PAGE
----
Arithmetic OperatorsRemember basic arithmetic from school? These work just like those. Table 6.2. Arithmetic Operators
The division operator ("/") returns a float value unless the two operands are integers (or strings that get converted to integers) and the numbers are evenly divisible, in which case an integer value will be returned. Operands of modulus are converted to integers (by stripping the decimal part) before processing.
Note:
Remainder See also the manual page on Math functions. Code Examples / Notes » language.operators.arithmeticandr3a
[ops ... wrong example :D] just a note about module, it works only with integers. <?php $a = pow(2, 31); $b = ($a / 2)  1; echo implode('<br />', array( $a + $b, // OK => 3221225472 $a  $b, // OK => 1073741825 $a * $b, // OK => 2.3058430070662E+018 $a / $b, // OK => 2.0000000018626 $a % $b // WTF ? => 2 )); ?> maybe bc_mod with a string cast should be a solution bc_mod((string)pow(2,31), (pow(2,31)/2)1) arjini
When dealing purely with HTML, especially tables, or other things in "grids" the modulous operator is really useful for splitting up the data with a seperator. This snippet reads any gif files from the directory the script is in, prints them out and puts in a break every 5th image. <?php $d = dir('./'); $i = 0; while(false !== ($e = $d>read())){ if(strpos($e,'.gif')){ ++$i; echo '<img src="'.$e.'"/>'.chr(10); if(!($i%5)) echo '<br/>'; } } ?> For tables just put </tr><tr> in place of the break. thookerov a@t gmail dot com
To the comment from nicholas_rainard: Your function is much more efficient, but should probably be combined with the first two lines from the function prior to yours: function int_divide($x, $y) { if ($x == 0) return 0; if ($y == 0) return FALSE; return ($x  ($x % $y)) / $y; } Permits for zero in either argument. Also, this always returns the floor of the division. Probably seems obvious to most, but it didn't to me at first. Maybe a rounding function would look like: function up_or_dn($x, $y) { if ($x == 0) return 0; if ($y == 0) return FALSE; return ($x % $y >= $y / 2) ? (($x  ($x % $y)) / $y) + 1 : ($x  ($x % $y)) / $y; } Adds 1 if the mod result is more than half $y (which if my math is right means the float result is .5+, so round up). Simplest example: $x = 3, $y = 2. adam.pippin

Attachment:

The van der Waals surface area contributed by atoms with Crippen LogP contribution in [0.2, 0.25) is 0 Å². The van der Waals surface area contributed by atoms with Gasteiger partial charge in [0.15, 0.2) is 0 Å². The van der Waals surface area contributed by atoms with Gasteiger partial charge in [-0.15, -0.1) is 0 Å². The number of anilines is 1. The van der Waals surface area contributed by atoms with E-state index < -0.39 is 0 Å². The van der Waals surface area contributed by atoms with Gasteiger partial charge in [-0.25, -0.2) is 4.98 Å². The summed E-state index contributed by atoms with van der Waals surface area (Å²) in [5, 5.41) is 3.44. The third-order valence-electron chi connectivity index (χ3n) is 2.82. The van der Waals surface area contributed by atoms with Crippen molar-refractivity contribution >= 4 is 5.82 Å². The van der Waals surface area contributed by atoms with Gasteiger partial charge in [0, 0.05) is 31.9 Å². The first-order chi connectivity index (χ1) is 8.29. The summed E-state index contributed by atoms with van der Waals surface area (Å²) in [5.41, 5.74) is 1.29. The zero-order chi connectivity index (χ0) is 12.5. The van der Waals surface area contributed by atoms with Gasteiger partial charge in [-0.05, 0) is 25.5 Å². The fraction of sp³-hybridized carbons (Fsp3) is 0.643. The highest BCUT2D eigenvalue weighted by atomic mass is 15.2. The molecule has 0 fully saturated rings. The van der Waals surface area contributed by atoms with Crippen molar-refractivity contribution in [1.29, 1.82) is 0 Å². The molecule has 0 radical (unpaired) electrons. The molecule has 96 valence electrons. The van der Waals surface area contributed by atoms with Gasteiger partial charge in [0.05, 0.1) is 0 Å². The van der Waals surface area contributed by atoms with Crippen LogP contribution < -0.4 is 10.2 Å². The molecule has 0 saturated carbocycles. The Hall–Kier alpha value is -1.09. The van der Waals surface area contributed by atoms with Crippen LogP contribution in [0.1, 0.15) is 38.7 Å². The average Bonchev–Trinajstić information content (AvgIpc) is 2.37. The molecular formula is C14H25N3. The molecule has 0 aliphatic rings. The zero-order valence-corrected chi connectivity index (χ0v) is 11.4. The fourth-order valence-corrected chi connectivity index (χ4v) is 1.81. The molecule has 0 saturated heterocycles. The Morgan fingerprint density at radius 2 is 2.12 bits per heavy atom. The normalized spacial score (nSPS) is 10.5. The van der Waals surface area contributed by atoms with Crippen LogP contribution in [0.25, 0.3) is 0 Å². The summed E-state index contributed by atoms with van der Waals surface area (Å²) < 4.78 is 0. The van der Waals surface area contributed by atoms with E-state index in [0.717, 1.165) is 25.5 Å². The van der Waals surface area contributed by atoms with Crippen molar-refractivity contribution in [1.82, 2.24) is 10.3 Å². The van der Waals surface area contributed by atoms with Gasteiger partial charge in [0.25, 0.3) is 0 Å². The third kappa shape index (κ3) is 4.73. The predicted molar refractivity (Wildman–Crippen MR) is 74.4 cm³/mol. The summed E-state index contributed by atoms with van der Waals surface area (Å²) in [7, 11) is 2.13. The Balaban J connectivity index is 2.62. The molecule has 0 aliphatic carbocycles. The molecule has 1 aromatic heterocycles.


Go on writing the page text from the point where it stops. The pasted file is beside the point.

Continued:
To factor a number: <?php function factornumber($number) { for ($i=1; $i<=($number/2); $i++) { if ($number % $i == 0) { echo "$i * ".($number/$i)." = $number\n"; } } } factornumber(50); ?> That script outputs: 1 * 50 = 50 2 * 25 = 50 5 * 10 = 50 10 * 5 = 50 25 * 2 = 50 As you may notice, it makes no attempts at removing duplicates (eg: 5*10 and 10*5), although it would be trivial to make it do so. rz
This is a really simple observation. There is no integer division operator. But if you need to divide by a power of 2, you can use the rightshift operator instead. 257/32 gives 8.03125, but 257>>5 gives 8. todd
There isn't much detail in the PHP Manual regarding the PHP modulus operator (%). It seems as though the PHP modulus operator (%) works on integer operands. If PHP operates like Perl, then the modulus operator (%) converts its operands to integers before finding the remainder according to integer division. Testing seems to prove the theory: <?php $dividend = 7; $divisor = 2.4; print $dividend%$divisor; // prints 1 print fmod($dividend, $divisor); // prints 2.2 ?> csaba
The function below is not a replacement for http://php.net/fmod Rather, it is the classic (mathematician's) modulo where the resultant value is always nonnegative, in the range [0,$base). For example, mod(9,7) => 5. When both arguments are integers, you get the classic notion of the % operator. function mod($num, $base) { return ($num  $base*floor($num/$base)); } Csaba Gabor mdirks
Quote from TChan's post: "...But if you're dealing with ints anyway, (aa%b)/b has no function calls and returns an int, while floor() always returns a float." It *explicitly* says in the documentation that the division operator *always* returns a float value *regardless* of the types of the operands. While you may get the "integer part" of the number that way you will technically not get an integer. PHP may not be too strongly typed for the most part, but it's important to make the distinction. "... if the 'fractional part' of $a/$b is close to 1, then it can round up, and floor($a/$b) will be larger than it should be." Actually I think you meant *smaller*, not larger... the reason floor($a/$b) isn't absolutely equatable with the integer division of $a and $b is explained mainly at http://us3.php.net/float . By the look of things, any number with a loss of precision will be truncated instead of rounded. This would at least make sense in the big picture since truncation is more consistant than rounding. t chan